A Sunken Bell Well Immersed

Drew Massey’s John Kirkpatrick book has far more information than I’d ever seen before on Carl Ruggles’s opera The Sunken Bell, including score excerpts. Ruggles worked on it from 1912 on and off until 1927, never completed it, but was such a convincingly blustery self-promoter that he actually got the Met interested, even though he had yet to complete a major piece of music. He finally destroyed the score in 1940, though Kirkpatrick “spirited away the sketches that were housed in the shed of Ruggles’s home in Arlington, fearing that Ruggles would throw those out as well.” (p. 104) For once in the history of music, I am thankful to a composer for having destroyed one of his scores. The Sunken Bell  looks awful. It’s got a German-Romantic fairy-opera plot in turgidly archaic English with lines like, “Hey, dost thou not hear?”, surrounded by half-diminished seventh chords and nervous one-note-rhythm mottos. It looks like the most ill-conceived opera, and the most absurd composer-subject combination, outside of Theodor Adorno’s projected and also mercifully incomplete 12-tone opera on Tom Sawyer, Der Schatz des Indianer-Joe. Would have been better had they traded librettos – at least it couldn’t have been worse.

And there’s a question. Ruggles was a well-known crotchety old anti-Semite and serial liar, but we all shrug and smile over him because we love Sun-Treader. Meanwhile his friend Ives liked to revise his music and had a poor memory for dates, and people act like he’s a major fraud. Why the double standard?



  1. says

    Well, Ruggles’s *music* isn’t conspicuously anti-Semitic…thanks for this column – I was a participant in the conference for his 90th birthday at Bowdoin -memorable events, and there were betes of every color there…a longtime fan of Evocations as well as Sun-Treader and others…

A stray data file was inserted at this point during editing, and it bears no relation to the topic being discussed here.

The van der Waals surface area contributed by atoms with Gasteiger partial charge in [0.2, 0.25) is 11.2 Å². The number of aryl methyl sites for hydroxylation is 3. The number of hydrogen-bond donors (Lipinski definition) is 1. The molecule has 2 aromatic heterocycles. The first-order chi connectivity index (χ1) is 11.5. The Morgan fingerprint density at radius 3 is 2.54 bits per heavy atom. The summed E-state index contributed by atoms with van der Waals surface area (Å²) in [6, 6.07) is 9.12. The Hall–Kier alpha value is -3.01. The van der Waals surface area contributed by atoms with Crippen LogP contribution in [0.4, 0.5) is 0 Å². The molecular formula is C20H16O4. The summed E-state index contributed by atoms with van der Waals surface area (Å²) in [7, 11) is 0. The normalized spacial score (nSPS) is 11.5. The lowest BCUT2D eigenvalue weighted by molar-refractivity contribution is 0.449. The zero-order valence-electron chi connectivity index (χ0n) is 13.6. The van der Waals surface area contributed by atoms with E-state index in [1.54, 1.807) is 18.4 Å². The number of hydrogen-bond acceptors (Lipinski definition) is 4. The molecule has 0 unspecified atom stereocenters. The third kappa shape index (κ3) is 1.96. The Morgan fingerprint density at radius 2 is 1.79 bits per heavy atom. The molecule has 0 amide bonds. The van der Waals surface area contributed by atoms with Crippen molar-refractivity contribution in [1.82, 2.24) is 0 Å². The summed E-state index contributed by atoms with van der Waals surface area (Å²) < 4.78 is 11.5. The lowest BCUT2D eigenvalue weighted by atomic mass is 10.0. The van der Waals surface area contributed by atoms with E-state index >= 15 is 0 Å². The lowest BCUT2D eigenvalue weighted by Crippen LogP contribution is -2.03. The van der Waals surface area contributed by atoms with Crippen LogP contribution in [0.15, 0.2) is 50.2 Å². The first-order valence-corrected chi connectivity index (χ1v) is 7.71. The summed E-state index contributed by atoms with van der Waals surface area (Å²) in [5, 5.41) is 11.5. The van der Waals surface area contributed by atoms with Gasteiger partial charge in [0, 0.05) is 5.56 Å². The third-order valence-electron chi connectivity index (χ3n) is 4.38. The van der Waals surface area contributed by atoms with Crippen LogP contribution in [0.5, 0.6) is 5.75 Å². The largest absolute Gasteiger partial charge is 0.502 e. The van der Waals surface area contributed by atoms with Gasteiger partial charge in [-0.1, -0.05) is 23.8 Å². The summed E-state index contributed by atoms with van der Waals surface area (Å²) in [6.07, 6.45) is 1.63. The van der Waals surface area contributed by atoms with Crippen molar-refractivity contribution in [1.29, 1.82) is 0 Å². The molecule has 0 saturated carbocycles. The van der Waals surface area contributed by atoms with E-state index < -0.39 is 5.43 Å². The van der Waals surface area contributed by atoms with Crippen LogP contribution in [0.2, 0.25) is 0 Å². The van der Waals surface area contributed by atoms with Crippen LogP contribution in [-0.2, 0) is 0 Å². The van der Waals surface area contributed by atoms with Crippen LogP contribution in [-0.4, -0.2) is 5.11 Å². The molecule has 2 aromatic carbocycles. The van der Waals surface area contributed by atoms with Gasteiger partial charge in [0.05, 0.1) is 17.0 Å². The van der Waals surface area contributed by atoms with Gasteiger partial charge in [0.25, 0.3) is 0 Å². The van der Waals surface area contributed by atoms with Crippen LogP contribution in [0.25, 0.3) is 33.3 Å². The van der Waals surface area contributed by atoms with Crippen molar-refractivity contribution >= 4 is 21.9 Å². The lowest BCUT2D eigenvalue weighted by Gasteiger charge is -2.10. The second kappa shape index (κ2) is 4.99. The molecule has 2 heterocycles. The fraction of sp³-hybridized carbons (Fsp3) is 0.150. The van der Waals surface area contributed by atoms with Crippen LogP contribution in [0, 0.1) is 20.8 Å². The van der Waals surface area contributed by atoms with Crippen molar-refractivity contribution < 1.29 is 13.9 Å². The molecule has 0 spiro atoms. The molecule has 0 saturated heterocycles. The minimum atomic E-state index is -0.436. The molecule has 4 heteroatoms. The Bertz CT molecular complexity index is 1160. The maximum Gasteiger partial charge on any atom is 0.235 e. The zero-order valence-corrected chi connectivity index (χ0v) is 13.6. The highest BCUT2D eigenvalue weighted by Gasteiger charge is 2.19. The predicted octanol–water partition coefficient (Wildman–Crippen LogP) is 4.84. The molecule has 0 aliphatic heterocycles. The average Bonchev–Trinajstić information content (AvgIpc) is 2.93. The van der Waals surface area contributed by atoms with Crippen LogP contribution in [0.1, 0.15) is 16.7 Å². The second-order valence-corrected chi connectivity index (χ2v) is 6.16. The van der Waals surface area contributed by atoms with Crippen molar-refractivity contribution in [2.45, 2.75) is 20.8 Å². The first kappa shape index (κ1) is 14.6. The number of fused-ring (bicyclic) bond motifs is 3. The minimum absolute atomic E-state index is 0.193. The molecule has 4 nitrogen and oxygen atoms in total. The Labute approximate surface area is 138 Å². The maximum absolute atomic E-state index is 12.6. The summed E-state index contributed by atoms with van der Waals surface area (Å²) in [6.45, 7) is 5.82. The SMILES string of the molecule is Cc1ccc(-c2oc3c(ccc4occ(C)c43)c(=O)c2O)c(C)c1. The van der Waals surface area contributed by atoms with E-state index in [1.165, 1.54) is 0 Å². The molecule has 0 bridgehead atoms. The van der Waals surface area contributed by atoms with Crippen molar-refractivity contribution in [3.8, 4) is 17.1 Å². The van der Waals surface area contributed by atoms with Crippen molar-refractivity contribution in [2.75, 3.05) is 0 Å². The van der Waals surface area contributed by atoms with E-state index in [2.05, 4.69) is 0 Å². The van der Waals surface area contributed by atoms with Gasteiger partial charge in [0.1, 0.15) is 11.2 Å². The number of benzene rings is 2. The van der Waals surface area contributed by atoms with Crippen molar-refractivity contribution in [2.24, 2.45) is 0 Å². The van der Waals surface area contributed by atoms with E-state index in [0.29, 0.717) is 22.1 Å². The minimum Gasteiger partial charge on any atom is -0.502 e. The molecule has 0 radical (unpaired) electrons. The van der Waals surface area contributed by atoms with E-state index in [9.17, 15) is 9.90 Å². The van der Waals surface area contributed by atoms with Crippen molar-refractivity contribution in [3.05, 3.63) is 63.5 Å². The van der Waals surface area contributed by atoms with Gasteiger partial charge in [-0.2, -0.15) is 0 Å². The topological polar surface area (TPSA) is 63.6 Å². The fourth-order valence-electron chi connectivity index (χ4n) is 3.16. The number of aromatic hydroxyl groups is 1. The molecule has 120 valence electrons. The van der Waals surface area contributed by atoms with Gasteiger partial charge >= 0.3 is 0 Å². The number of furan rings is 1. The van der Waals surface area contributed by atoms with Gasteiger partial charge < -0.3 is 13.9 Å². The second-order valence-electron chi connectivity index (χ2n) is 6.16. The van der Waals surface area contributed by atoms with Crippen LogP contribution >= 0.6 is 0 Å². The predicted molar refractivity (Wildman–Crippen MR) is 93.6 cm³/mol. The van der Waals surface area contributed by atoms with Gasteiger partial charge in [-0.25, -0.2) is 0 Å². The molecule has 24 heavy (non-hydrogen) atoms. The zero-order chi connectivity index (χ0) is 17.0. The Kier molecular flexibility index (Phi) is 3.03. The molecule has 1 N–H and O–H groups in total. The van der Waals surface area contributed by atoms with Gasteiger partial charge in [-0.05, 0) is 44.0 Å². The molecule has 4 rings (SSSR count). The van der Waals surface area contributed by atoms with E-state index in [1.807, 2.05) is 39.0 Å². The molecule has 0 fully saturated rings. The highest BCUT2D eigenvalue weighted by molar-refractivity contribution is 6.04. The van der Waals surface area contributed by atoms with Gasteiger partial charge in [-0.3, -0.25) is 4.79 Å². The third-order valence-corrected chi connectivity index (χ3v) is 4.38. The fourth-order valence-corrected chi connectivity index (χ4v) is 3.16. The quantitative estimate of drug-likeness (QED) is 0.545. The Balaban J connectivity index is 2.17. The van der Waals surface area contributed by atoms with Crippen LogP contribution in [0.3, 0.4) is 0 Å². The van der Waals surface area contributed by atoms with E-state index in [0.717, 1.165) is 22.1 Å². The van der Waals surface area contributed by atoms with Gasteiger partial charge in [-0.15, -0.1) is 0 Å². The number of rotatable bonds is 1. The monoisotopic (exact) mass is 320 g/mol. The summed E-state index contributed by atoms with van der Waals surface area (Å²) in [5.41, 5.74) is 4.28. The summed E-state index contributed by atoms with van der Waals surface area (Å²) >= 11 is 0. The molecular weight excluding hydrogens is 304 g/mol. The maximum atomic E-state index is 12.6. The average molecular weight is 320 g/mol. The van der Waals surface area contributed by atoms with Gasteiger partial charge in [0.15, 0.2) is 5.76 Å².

2. says

    I’m not entirely sure there’s a double standard, certainly for most people, re: Ruggles vs Ives. Most people know of Ives, but have not heard of Ruggles, sadly. In terms of Ruggles, I’ve never been sure he was anything other than a garden variety New England WASP who held many of the typical views of his time re: Jews. He wasn’t the type to burn down a synagogue, but folks like him still looked down upon Jews, Blacks, Catholics, etc. Lord Balfour in the UK held the same views, but as author of the Balfour Declaration, he’s a revered figure among the Zionist groups dating back decades. Now there’s a double standard.

    I wasn’t aware he was a serial liar. I’d love to hear some details.

    I don’t think it’s a matter of giving Ruggles a pass as more a matter of loving his music and recognizing his human flaws. Even if he were a major anti-Semite, I’d still love his music. Same with Varese; didn’t he share many of the same views? Keep in mind that at that time, the new music world suddenly saw an influx of folks like Copland and other non-WASPs. The white Christian folks felt threatened, and that perhaps explains (but doesn’t justify) the unacceptable views that were expressed by Ruggles and others in his coterie.

    At the same time, Ruggles’ music was often championed by members of the tribe like Michael Tilson Thomas. Ruggles met with him and had he been a rabid bigot, probably would have called him some epithets and shown him the door.

    I’m probably on thin ice here, but Ruggles’ music has always been close to my heart and while I think it’s important, as with Wagner and others, to acknowledge the composer’s failings, that doesn’t preclude admiration for the music itself. Nor should Ives be criticized for the stuff you had mentioned in a previous post.

    KG replies: Well I’m not saying Ruggles shouldn’t be given a pass. He liked to hang out at the Harvard Club, and let the rumor spread that he had graduated from Harvard, plus other colorful but false ideas about his background. It’s all in the Marilyn Ziffrin biography. And Ives, dammit, just didn’t do anything to be criticized *for*.

  3. says

    I wasn’t aware that Ruggles was given a pass… But if he was, it’s probably because he was less prolific and influential than Ives; he was a smaller target. As usual, people attack someone when they think they can boost themselves, and there probably wasn’t much to be gained by going after Ruggles.